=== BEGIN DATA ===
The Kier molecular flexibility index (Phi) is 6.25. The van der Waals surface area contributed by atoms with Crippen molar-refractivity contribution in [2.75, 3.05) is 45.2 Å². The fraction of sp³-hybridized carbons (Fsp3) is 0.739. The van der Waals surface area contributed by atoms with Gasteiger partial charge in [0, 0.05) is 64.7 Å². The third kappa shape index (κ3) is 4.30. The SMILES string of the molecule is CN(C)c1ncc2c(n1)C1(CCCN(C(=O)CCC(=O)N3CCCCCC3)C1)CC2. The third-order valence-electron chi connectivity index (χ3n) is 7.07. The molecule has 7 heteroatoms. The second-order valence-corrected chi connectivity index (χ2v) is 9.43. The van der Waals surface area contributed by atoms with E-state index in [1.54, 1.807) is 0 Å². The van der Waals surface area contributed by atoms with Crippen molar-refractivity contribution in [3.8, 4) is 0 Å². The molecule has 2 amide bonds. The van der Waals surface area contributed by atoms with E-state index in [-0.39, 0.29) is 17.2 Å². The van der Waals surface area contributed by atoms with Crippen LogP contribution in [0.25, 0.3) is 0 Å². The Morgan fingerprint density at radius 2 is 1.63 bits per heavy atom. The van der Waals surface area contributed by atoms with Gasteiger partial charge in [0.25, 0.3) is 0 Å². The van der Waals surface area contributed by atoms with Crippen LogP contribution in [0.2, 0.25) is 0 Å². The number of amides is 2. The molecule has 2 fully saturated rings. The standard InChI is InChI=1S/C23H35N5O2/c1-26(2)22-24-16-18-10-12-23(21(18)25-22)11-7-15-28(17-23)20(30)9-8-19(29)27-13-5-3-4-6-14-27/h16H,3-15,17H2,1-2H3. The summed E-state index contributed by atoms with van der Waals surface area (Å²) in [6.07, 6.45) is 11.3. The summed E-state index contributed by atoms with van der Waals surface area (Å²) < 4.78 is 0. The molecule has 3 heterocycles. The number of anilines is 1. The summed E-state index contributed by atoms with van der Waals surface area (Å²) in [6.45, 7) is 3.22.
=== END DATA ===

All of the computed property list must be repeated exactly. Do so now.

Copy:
The Kier molecular flexibility index (Phi) is 6.25. The van der Waals surface area contributed by atoms with Crippen molar-refractivity contribution in [2.75, 3.05) is 45.2 Å². The fraction of sp³-hybridized carbons (Fsp3) is 0.739. The van der Waals surface area contributed by atoms with Gasteiger partial charge in [0, 0.05) is 64.7 Å². The third kappa shape index (κ3) is 4.30. The SMILES string of the molecule is CN(C)c1ncc2c(n1)C1(CCCN(C(=O)CCC(=O)N3CCCCCC3)C1)CC2. The third-order valence-electron chi connectivity index (χ3n) is 7.07. The molecule has 7 heteroatoms. The second-order valence-corrected chi connectivity index (χ2v) is 9.43. The van der Waals surface area contributed by atoms with E-state index in [1.54, 1.807) is 0 Å². The van der Waals surface area contributed by atoms with Crippen molar-refractivity contribution in [3.8, 4) is 0 Å². The molecule has 2 amide bonds. The van der Waals surface area contributed by atoms with E-state index in [-0.39, 0.29) is 17.2 Å². The van der Waals surface area contributed by atoms with Crippen LogP contribution in [0.25, 0.3) is 0 Å². The Morgan fingerprint density at radius 2 is 1.63 bits per heavy atom. The van der Waals surface area contributed by atoms with Gasteiger partial charge in [0.25, 0.3) is 0 Å². The van der Waals surface area contributed by atoms with Crippen LogP contribution in [0.2, 0.25) is 0 Å². The number of amides is 2. The molecule has 2 fully saturated rings. The standard InChI is InChI=1S/C23H35N5O2/c1-26(2)22-24-16-18-10-12-23(21(18)25-22)11-7-15-28(17-23)20(30)9-8-19(29)27-13-5-3-4-6-14-27/h16H,3-15,17H2,1-2H3. The summed E-state index contributed by atoms with van der Waals surface area (Å²) in [6.07, 6.45) is 11.3. The summed E-state index contributed by atoms with van der Waals surface area (Å²) < 4.78 is 0. The molecule has 3 heterocycles. The number of anilines is 1. The summed E-state index contributed by atoms with van der Waals surface area (Å²) in [6.45, 7) is 3.22.